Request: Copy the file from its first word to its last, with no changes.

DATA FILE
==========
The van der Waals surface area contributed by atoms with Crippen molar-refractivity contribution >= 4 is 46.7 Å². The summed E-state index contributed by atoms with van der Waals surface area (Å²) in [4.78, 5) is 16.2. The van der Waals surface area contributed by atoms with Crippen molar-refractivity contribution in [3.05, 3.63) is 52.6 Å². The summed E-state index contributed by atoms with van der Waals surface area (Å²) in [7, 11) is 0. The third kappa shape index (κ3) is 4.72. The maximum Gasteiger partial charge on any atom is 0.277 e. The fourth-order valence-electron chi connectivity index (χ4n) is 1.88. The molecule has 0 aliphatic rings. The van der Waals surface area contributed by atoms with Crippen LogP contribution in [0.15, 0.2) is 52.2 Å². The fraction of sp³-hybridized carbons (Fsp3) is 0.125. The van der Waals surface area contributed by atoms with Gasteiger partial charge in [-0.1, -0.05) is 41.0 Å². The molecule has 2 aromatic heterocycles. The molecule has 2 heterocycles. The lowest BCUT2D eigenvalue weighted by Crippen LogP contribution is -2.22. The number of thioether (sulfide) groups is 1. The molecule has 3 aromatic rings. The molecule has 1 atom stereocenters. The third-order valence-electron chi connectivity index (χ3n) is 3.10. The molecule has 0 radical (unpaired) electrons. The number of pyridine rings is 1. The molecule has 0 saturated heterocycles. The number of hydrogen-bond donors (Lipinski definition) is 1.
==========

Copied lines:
The van der Waals surface area contributed by atoms with Crippen molar-refractivity contribution >= 4 is 46.7 Å². The summed E-state index contributed by atoms with van der Waals surface area (Å²) in [4.78, 5) is 16.2. The van der Waals surface area contributed by atoms with Crippen molar-refractivity contribution in [3.05, 3.63) is 52.6 Å². The summed E-state index contributed by atoms with van der Waals surface area (Å²) in [7, 11) is 0. The third kappa shape index (κ3) is 4.72. The maximum Gasteiger partial charge on any atom is 0.277 e. The fourth-order valence-electron chi connectivity index (χ4n) is 1.88. The molecule has 0 aliphatic rings. The van der Waals surface area contributed by atoms with Crippen LogP contribution in [0.15, 0.2) is 52.2 Å². The fraction of sp³-hybridized carbons (Fsp3) is 0.125. The van der Waals surface area contributed by atoms with Gasteiger partial charge in [-0.1, -0.05) is 41.0 Å². The molecule has 2 aromatic heterocycles. The molecule has 2 heterocycles. The lowest BCUT2D eigenvalue weighted by Crippen LogP contribution is -2.22. The number of thioether (sulfide) groups is 1. The molecule has 3 aromatic rings. The molecule has 1 atom stereocenters. The third-order valence-electron chi connectivity index (χ3n) is 3.10. The molecule has 0 radical (unpaired) electrons. The number of pyridine rings is 1. The molecule has 0 saturated heterocycles. The number of hydrogen-bond donors (Lipinski definition) is 1.